He felt that he was on the verge of death. At that very moment he felt that he had done everything, and now there was nothing to do. He relaxed, and new energy came upon him because of his relaxation. All that was suppressed through those six years flowered. He came out of the river. He felt just like a feather, a bird’s feather – weightless. He relaxed under the Bodhi tree.

It was a bright full-moon night. Someone came: a girl, a shudra-low-caste-girl named Sujata. The name shows that the girl must have been a shudra because to have the name “Sujata” means she has not come from a higher caste. Sujata means “well born”. She had promised the Bodhi tree to pay it some homage daily, so she had come with some sweets.

Buddha is there – tired, pale, bloodless, but relaxed, absolutely unburdened, and it is a full-moon night with nobody around. The girl, Sujata, felt that the deity of the tree had come to receive her homage. Had it been another day, Buddha could have refused. He would not rest in the night; he would not eat any food. But today he was totally relaxed. He took the food and he slept. This was the first night after six years that he really slept.

He was relaxed with nothing to do. Then there was no worry. There was no tomorrow even, because tomorrow exists only because one has to do something. If one has not to do anything, then there is no tomorrow. Then the moment is enough.

Buddha slept, and in the morning at five o’clock, when the last star was withering away, he was out of sleep. He saw the last star disappearing, with no mind, because when you have nothing to do there is no mind. The mind is just a faculty for doing something. It is a technical faculty. No mind, nothing to do, no effort on his part, indifferent to whether he was alive or dead, he just opens his eyes and he begins to dance. He had come to that knowing to which he could not come through so many efforts.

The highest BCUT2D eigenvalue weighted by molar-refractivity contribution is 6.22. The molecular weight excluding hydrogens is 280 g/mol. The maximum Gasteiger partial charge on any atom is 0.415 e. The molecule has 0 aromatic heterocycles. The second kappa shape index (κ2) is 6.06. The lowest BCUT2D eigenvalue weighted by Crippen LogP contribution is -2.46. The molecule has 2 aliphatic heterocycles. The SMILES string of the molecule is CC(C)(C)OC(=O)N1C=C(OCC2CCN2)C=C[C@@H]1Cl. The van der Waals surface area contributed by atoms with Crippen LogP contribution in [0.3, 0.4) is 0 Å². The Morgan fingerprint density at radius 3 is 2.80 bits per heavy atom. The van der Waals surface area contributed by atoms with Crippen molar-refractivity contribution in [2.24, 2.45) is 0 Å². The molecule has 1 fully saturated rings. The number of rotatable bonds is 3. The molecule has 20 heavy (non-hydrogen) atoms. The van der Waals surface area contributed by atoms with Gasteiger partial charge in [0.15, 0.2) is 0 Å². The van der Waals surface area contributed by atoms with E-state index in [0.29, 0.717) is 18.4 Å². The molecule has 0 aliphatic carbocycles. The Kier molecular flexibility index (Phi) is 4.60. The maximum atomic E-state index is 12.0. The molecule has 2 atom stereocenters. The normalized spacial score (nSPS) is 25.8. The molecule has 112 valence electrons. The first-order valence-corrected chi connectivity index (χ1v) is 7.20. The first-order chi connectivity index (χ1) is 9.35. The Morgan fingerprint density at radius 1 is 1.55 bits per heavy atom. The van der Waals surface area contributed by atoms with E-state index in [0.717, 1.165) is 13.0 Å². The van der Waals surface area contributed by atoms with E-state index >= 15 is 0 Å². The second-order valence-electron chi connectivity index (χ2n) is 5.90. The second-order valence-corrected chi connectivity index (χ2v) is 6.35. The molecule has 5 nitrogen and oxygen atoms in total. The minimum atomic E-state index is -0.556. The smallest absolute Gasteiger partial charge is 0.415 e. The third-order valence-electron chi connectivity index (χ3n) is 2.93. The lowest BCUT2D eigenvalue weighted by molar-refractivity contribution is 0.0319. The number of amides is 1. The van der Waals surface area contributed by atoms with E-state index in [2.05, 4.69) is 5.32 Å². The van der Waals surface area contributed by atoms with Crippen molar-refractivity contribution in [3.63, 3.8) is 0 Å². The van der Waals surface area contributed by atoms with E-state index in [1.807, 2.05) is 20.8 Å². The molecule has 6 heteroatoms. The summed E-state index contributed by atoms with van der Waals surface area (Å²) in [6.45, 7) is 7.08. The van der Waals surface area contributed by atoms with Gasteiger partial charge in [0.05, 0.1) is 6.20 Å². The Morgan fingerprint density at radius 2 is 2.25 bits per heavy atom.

Whenever someone would ask him how he achieved, he would say, “The more I tried to achieve, the more I was at a loss. I could not achieve it. So how can I say I have achieved? The more I tried, the more I was involved. I could not achieve it. The mind was trying to transcend itself, which was impossible. It is just like trying to be a father to yourself, just trying to give birth to yourself.”

So Buddha will say, “I cannot say I achieved. I can only say I tried so much that I was annihilated. I tried so much that any effort became absurd. And the moment came when I was not trying, when the mind was not, when I was not thinking. Then there was no future because there was no past. Both are always together. Past is behind; the future is in front. They are always conjoined. If one drops, the other drops simultaneously. Then there was no future, no past, no mind. I was mindless, I was I-less. Then something happened, and I cannot say that this something happened at that moment. I can only say that this was always happening; only I was not aware. I cannot say that this happened at that moment. It was always happening, only I was closed. So I cannot say I have achieved something.”

Buddha said, “I can only say I have lost something – the ego, the mind. I have not achieved anything at all. Now I know that all that I have was always there. It was in every layer, it was in every stone, in every flower, but now I recognize it was always so. Only I was blind. So I have lost my blindness; I have not achieved anything, I have lost something.”

Krishna says if you begin with the divine, then you begin to achieve. If you begin with yourself, then you begin to lose. Things will begin to disappear, and ultimately you will disappear. And when you are not, the divine is with all its grace, with all its love, with all its compassion, but only when you are not.